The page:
Standard & Poor’s Rating Services today lowered its counterparty credit and insurer financial strength ratings on most of the subsidiaries of Hartford Financial Services Group Inc. (NYSE: HIG) previously considered aggregated under Hartford Life–Hartford Life and Accident Insurance Co. (HLA), Hartford Life Insurance Co. (HLIC), Hartford Life and Annuity Insurance Co. (HLAI), Hartford International Life Reassurance Corp. (HILRE). It has assigned individual ratings and outlooks to each legal entity (see list below).
At the same time, S&P affirmed its ‘BBB/A-2′ ratings on HIG itself and those on its holding company debt, and its property/casualty (P/C) insurance operating subsidiaries. It also affirmed the ‘A-’ rating on American Maturity Life Insurance Co. (AML). The outlook on HLAI is negative, and the outlook on all other Hartford entities is stable.
The rating actions reflect a change in S&P’s view of Hartford Life’s group status, given that its ultimate parent, HIG, today announced that it intends to withdraw sales of individual annuities while seeking to sell its individual life and retirement plan businesses. The revised ratings are based on each subsidiaries’ stand-alone credit characteristics and the reduced implied support from the parent.
S&P expects HIG to remain highly committed to its consumer and commercial segments, where it enjoys leading market shares in the small commercial market segment and a long-term affinity relationship with AARP. The group benefits business (group life and disability insurance) remains a component of the commercial market, for which Hartford has indicated continued focus and commitment.
Hartford will discontinue new sales of domestic individual annuities on April 27, 2012, putting that business into run-off. The company will also initiate sales processes for its individual life and retirement plans businesses, as well as for Woodbury Financial Services, Hartford’s independent broker-dealer. For now, these businesses remain part of the consolidated group and retain their access to the strong consolidated capital resources and liquidity of the consolidated company.
HLA is HIG’s organizational lead life insurance operating company, and predominantly underwrites the group benefits book of business. The downgrade to ‘A-’ from ‘A’ reflects its stand-alone credit characteristics of higher incidence levels relative to peers and depressed earnings recently experienced in group benefits, offset by the business’ strong competitive position.
HLIC, a subsidiary of HLA, is the predominant writer of HIG’s individual retirement plans, fixed annuities, and institutional investment products. The downgrade to ‘A-’ from ‘A’ reflects the uncertainty of earnings under current market conditions, offset by HLIC’s strong competitive position and good capitalization.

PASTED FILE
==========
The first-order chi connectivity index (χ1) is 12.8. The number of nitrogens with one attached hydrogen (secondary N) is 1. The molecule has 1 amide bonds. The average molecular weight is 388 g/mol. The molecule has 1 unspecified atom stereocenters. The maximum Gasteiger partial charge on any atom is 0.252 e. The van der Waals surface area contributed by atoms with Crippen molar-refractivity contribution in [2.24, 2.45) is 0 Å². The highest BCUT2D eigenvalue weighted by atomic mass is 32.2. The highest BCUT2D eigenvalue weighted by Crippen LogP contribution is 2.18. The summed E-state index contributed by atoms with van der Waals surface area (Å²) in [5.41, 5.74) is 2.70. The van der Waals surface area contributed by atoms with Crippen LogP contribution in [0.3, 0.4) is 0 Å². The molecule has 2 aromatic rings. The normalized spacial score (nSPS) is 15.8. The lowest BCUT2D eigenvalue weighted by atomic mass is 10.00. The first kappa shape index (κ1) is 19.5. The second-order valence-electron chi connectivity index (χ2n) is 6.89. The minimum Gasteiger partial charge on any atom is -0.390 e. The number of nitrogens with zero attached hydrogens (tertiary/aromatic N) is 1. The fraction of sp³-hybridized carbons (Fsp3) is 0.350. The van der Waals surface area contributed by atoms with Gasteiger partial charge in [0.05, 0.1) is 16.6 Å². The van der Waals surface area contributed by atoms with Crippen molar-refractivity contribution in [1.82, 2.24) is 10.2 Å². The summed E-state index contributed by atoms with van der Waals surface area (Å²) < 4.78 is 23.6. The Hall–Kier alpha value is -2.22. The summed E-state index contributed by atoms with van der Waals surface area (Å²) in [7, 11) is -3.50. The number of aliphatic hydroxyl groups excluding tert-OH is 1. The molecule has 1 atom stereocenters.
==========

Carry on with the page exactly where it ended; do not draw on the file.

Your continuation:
HLAI, a subsidiary of HLIC, contains most of the legacy U.S. variable-annuity block that is to be placed into run-off. HLAI also writes individual life business, which S&P expects Hartford to divest. The downgrade to ‘BBB+’ from ‘A’ and negative outlook reflects our opinion that HLAI’s capitalization will fluctuate as a result of the equity markets’ effect on the variable-annuity liabilities, and its reliance on the effectiveness of a large variable-annuity hedging program.
HILRE, a subsidiary of HLIC, reinsures Hartford’s institutional private placement business. The downgrade to ‘A-’ from ‘A’ reflects management’s reduced focus on the life insurance business.
AML contains the legacy block of life insurance business written to AARP members. We affirmed the ‘A-’ rating on AML. S&P acknowledges that Hartford remains committed to AARP members for P/C operations.
The stable outlook on HIG and the Hartford P/C business reflects S&P’s opinion that the group will sustain its strong competitive position and business profile in the consumer and commercial segments. S&P could raise the ratings on the holding company and the P/C operations if the group successfully executes its new strategic plan, thus reducing its leverage and market risk throughout the organization, and if HIG maintains its favorable P/C business profile and manages the overall enterprise’s risk effectively.
S&P could take negative rating action on HIG if the P/C operation’s competitive position weakens, equity markets decline sharply, and ongoing operating results (excluding catastrophe losses) deteriorate, taking HIG’s fixed-charge coverage below 4x.
S&P could take further negative rating action on the life subsidiaries if other economic pressures force capitalization below the strong levels expected for the rating. The rating agency sees little prospect of positive rating action, given that the businesses in the life subsidiaries are likely to be sold or restructured.